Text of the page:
Qantas debacle reflects wider problems
The deterioration of the Qantas dispute with the grounding of its fleet reflects a disturbing trend in Australian workplace relations.
John Lloyd, Director Work Reform and Productivity at the Institute of Public Affairs said "union leaders are adopting more aggressive tactics and industrial disputation is on an upward trend. The conduct of workplace relations has taken a turn for the worse."
The recent television scenes of union members marching through airport terminals were arresting. They wore vests, carried banners and were shepherded by union officials bellowing chants from the ubiquitous megaphone.
It was proof that Australia's union leadership is losing touch with the Australian community. It is a throwback to the days of union militancy and arrogant union officialdom.
The ALP and the unions joined in 2008 to leave Australia with an awful legacy, a Fair Work system that has major faults. A system that is damaging workplace efficiency. A system that entrenches union privilege, notwithstanding an astonishing fall in union membership.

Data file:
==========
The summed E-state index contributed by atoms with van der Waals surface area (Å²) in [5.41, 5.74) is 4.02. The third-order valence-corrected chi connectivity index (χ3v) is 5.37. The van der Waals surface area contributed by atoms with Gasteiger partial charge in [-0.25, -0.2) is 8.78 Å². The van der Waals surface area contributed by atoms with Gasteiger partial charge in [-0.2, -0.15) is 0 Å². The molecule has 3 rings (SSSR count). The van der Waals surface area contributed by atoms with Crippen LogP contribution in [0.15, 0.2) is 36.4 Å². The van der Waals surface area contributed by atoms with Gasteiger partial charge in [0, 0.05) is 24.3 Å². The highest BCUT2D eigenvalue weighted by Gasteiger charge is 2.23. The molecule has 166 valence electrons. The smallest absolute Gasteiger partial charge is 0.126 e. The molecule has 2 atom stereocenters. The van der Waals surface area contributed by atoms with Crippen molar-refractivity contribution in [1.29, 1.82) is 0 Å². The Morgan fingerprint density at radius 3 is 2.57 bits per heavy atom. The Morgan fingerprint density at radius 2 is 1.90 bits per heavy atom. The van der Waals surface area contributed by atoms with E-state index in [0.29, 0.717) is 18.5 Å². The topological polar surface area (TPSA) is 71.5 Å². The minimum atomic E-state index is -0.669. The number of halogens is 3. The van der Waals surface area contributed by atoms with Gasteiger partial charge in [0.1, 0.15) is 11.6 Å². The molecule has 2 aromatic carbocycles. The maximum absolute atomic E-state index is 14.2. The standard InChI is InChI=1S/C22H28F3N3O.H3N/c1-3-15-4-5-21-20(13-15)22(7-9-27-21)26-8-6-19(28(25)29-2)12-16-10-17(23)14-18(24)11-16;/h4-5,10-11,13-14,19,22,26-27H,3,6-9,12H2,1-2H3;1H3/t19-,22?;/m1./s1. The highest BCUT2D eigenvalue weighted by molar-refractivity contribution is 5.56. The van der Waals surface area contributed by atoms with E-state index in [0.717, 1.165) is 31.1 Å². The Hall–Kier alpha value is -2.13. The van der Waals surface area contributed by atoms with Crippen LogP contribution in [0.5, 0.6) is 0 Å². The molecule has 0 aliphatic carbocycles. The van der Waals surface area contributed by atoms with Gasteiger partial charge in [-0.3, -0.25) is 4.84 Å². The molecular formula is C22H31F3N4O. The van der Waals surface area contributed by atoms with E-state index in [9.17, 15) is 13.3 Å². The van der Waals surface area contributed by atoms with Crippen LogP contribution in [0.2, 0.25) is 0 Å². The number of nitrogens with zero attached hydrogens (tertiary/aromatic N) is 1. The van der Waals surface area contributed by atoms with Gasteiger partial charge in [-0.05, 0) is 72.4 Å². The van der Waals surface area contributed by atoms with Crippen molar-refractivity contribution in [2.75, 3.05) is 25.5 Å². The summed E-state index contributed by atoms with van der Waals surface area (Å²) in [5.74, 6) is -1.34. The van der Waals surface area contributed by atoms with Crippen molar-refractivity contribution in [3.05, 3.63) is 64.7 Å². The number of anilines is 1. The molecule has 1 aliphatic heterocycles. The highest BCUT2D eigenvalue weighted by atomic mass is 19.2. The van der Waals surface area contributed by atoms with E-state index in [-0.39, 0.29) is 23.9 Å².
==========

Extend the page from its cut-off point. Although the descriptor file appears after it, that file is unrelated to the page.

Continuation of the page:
A major fault with the system is rapidly becoming registered in the public's mind. Union officials are using the new bargaining rules to orchestrate protracted negotiations for an enterprise agreement. Industrial campaigns involving bans, strikes, belatedly cancelled strikes and media attacks are common place. Qantas is the most recognised example. Similar protracted campaigns have affected Toyota, BHP coal mines, Customs, police, buses and public servants. Campaigns are being planned for health and other areas of public sector employment.
The most recent Australian Bureau of Statistics data shows an increase in most measures of industrial disputation for the June quarter 2011. Working days lost rose from 20,000 in the March quarter to 66,000 in the June quarter. Construction industry numbers are the worst for seven years.
The bargaining rules need to be changed. Also, agreements are approved and regarded as valid even though they may contain terms about non-permitted matters. Such terms have no effect although the agreement stands. Inevitably confusion reigns. This scheme has to be tightened.
Union militancy may have been tolerated in decades past. But it is an economic anachronism in today's connected and competitive world. Unpleasant outcomes are on the horizon.
Workplaces with diminished employer-employee engagement will be less efficient. Inflexible agreements and rules constraining employment options will limit responses to tough trading conditions.
The features of the system that encourage arrogant union militancy must be changed.
Media Comment: John Lloyd, Director, Work Reform and Productivity, IPA 0417 130 634